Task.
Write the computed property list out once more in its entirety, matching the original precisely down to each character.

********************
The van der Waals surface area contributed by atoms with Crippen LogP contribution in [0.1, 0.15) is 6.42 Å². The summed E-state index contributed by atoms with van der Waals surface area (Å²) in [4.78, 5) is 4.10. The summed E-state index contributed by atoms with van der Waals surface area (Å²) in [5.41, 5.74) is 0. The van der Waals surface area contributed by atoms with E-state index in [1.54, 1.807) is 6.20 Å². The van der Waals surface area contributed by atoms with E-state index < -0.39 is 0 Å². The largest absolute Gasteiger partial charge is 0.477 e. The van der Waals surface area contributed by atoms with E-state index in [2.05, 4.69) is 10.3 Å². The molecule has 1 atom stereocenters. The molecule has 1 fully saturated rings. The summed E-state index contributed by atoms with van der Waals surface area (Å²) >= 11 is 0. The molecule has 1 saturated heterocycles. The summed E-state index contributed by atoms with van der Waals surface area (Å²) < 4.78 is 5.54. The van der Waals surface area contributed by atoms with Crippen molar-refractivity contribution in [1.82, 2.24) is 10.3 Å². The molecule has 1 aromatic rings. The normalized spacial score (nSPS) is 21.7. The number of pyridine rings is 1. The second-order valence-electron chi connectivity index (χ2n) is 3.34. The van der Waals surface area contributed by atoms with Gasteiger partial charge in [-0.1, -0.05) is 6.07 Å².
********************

The van der Waals surface area contributed by atoms with Crippen LogP contribution in [0.1, 0.15) is 6.42 Å². The summed E-state index contributed by atoms with van der Waals surface area (Å²) in [4.78, 5) is 4.10. The summed E-state index contributed by atoms with van der Waals surface area (Å²) in [5.41, 5.74) is 0. The van der Waals surface area contributed by atoms with E-state index in [1.54, 1.807) is 6.20 Å². The van der Waals surface area contributed by atoms with E-state index < -0.39 is 0 Å². The largest absolute Gasteiger partial charge is 0.477 e. The van der Waals surface area contributed by atoms with E-state index in [2.05, 4.69) is 10.3 Å². The molecule has 1 atom stereocenters. The molecule has 1 fully saturated rings. The summed E-state index contributed by atoms with van der Waals surface area (Å²) >= 11 is 0. The molecule has 1 saturated heterocycles. The summed E-state index contributed by atoms with van der Waals surface area (Å²) < 4.78 is 5.54. The van der Waals surface area contributed by atoms with Crippen molar-refractivity contribution in [1.82, 2.24) is 10.3 Å². The molecule has 1 aromatic rings. The normalized spacial score (nSPS) is 21.7. The number of pyridine rings is 1. The second-order valence-electron chi connectivity index (χ2n) is 3.34. The van der Waals surface area contributed by atoms with Gasteiger partial charge in [-0.1, -0.05) is 6.07 Å².